Analysis of differences in the cranial base and facial skeleton of patients with lambdoid synostosis and deformational plagiocephaly

James M. Smartt, River M. Elliott, Russell R. Reid, Scott P. Bartlett

Research output: Contribution to journalArticle

18 Citations (Scopus)

Abstract

Background: Earlier investigations suggest that the morphologic features of patients with lambdoid synostosis include ipsilateral occipital flattening, an ipsilateral mastoid prominence, downward cant of the posterior skull base to the affected side, and contralateral hemifacial deficiency. These features are absent in patients with deformational plagiocephaly. The authors hypothesize that significant differences in craniofacial morphology exist between patients with lambdoid synostosis and those with deformational plagiocephaly. Methods: Craniometric measurements were performed on patients with unilateral lambdoid synostosis (n = 9) and deformational plagiocephaly (n = 12). Measurements were performed on affected and unaffected sides and included posterior fossa deflection angle, petrous ridge angle, middle cranial fossa and anterior cranial fossa area, temporomandibular joint displacement, and maxillary and mandibular dimensions. Appropriate statistical tests were performed. Results: Statistically significant differences in posterior fossa deflection angle, petrous ridge angle, and middle cranial fossa were found between groups. Lambdoid synostosis patients demonstrated a larger petrous ridge angle (p = 0.0001) and middle cranial fossa (p = 3.37 × 10-6) on the unaffected side. Deformational plagiocephaly patients exhibited no discrepancies between sides. The mean posterior fossa deflection angle was 10.55 degrees for the lambdoid synostosis group and 3.59 degrees for the deformational plagiocephaly group (p < 0.0001). All lambdoid synostosis patients had deviation of the posterior cranial fossa toward the affected side. Deformational plagiocephaly patients had variable deflection. All lambdoid synostosis patients demonstrated marked posterior displacement of the contralateral temporomandibular joint. Deformational plagiocephaly patients had either symmetric temporomandibular joint position (75 percent) or slight contralateral posterior displacement (25 percent). Mandibular size was not significantly different between groups. Conclusion: Patients with lambdoid synostosis and deformational plagiocephaly manifest significant differences in cranial base morphology, contributing to the phenotypic differences seen in these two groups of patients.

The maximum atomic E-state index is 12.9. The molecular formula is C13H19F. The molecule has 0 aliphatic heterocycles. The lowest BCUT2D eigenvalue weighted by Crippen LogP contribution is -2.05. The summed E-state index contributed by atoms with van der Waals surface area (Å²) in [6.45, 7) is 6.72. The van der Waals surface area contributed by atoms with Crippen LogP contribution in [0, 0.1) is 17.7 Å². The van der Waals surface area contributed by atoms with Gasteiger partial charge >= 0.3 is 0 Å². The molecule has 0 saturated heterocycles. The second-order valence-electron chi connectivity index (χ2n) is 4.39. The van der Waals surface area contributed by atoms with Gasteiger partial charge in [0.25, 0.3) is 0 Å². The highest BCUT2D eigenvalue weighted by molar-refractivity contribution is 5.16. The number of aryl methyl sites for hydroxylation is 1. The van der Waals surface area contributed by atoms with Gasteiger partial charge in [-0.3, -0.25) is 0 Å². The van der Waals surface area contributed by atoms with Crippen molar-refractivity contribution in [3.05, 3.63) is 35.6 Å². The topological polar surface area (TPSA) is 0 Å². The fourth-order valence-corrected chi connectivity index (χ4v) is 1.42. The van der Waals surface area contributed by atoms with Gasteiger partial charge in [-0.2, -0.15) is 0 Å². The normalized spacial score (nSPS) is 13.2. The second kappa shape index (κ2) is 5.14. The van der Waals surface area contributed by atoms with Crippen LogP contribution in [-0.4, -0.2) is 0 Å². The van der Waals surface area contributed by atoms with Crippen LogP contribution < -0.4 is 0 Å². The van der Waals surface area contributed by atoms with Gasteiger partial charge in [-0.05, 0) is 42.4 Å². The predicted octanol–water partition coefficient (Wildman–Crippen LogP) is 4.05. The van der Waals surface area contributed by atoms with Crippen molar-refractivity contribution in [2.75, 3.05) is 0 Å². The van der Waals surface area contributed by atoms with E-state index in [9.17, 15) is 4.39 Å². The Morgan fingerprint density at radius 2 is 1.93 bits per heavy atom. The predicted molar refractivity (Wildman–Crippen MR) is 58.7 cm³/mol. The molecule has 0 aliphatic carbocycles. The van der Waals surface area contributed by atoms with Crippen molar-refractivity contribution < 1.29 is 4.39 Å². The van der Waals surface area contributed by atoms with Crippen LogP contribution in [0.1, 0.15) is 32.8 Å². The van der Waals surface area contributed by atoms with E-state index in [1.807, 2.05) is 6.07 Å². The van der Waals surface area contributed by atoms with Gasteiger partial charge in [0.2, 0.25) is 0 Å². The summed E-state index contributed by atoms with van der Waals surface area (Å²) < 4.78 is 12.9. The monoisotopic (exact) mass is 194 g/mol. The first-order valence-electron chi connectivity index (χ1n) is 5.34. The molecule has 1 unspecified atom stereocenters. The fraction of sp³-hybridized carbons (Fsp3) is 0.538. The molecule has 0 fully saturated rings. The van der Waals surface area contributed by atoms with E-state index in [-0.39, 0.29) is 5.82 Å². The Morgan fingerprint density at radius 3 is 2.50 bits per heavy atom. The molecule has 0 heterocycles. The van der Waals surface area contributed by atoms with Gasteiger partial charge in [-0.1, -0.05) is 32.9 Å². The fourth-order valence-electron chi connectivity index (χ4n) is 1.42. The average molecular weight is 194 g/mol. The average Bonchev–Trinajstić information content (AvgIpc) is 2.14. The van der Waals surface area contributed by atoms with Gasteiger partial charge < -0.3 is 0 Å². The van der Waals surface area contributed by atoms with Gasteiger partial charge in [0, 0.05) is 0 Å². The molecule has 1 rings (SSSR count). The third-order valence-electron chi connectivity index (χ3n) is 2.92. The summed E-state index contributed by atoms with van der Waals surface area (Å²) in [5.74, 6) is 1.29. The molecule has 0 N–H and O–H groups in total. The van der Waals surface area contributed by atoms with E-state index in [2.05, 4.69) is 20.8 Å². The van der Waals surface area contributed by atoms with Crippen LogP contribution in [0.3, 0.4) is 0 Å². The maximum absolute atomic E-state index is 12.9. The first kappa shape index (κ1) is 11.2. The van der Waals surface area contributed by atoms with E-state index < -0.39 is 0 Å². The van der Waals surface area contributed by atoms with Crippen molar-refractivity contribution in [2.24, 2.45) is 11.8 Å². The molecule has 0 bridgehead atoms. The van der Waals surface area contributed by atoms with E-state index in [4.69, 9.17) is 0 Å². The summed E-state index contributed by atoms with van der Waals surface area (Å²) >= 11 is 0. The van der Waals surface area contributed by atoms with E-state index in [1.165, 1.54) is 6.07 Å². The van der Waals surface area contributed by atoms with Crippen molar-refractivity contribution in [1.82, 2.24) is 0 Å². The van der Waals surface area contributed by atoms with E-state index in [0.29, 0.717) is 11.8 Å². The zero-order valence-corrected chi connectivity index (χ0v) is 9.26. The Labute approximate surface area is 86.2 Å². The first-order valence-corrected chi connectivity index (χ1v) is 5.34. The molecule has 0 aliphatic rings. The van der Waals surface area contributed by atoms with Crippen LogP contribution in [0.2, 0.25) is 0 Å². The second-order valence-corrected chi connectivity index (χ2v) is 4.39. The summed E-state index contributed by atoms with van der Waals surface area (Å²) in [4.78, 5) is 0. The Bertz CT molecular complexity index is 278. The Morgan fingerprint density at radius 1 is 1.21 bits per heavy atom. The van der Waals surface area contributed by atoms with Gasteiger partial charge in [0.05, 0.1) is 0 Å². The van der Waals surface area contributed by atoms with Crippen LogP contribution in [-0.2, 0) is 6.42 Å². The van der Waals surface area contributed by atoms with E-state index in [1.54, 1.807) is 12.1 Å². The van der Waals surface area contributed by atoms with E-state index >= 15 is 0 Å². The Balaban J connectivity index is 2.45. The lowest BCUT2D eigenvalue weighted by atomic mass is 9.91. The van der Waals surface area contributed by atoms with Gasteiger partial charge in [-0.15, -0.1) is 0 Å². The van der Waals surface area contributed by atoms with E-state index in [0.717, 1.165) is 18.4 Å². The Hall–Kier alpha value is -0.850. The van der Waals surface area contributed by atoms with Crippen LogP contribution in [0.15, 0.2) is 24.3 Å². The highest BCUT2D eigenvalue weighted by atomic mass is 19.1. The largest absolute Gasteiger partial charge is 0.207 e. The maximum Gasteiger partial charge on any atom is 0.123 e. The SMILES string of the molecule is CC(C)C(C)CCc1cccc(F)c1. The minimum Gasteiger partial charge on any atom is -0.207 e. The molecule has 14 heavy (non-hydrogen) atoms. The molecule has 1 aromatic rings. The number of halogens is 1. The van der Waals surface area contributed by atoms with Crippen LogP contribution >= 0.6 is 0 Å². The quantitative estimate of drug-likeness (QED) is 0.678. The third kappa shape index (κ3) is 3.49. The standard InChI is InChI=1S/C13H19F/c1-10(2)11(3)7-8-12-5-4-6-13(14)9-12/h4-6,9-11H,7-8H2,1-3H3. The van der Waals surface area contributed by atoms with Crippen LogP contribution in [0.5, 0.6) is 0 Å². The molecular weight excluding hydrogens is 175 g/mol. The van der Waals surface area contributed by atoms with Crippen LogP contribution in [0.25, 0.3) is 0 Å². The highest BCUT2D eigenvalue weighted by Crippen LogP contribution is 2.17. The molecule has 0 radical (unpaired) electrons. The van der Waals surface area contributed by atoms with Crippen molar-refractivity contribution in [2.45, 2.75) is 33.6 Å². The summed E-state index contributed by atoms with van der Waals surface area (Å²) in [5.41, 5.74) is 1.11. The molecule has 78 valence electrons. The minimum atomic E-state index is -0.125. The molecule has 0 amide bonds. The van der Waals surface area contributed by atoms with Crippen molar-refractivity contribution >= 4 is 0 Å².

Original languageEnglish (US)
Pages (from-to)303-312
Number of pages10
JournalPlastic and Reconstructive Surgery
Volume127
Issue number1
DOIs
StatePublished - Jan 2011

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Nonsynostotic Plagiocephaly
Craniosynostoses
Skull Base
Skeleton
Middle Cranial Fossa
Temporomandibular Joint
Anterior Cranial Fossa
Posterior Cranial Fossa
Mastoid

ASJC Scopus subject areas

  • Surgery

Cite this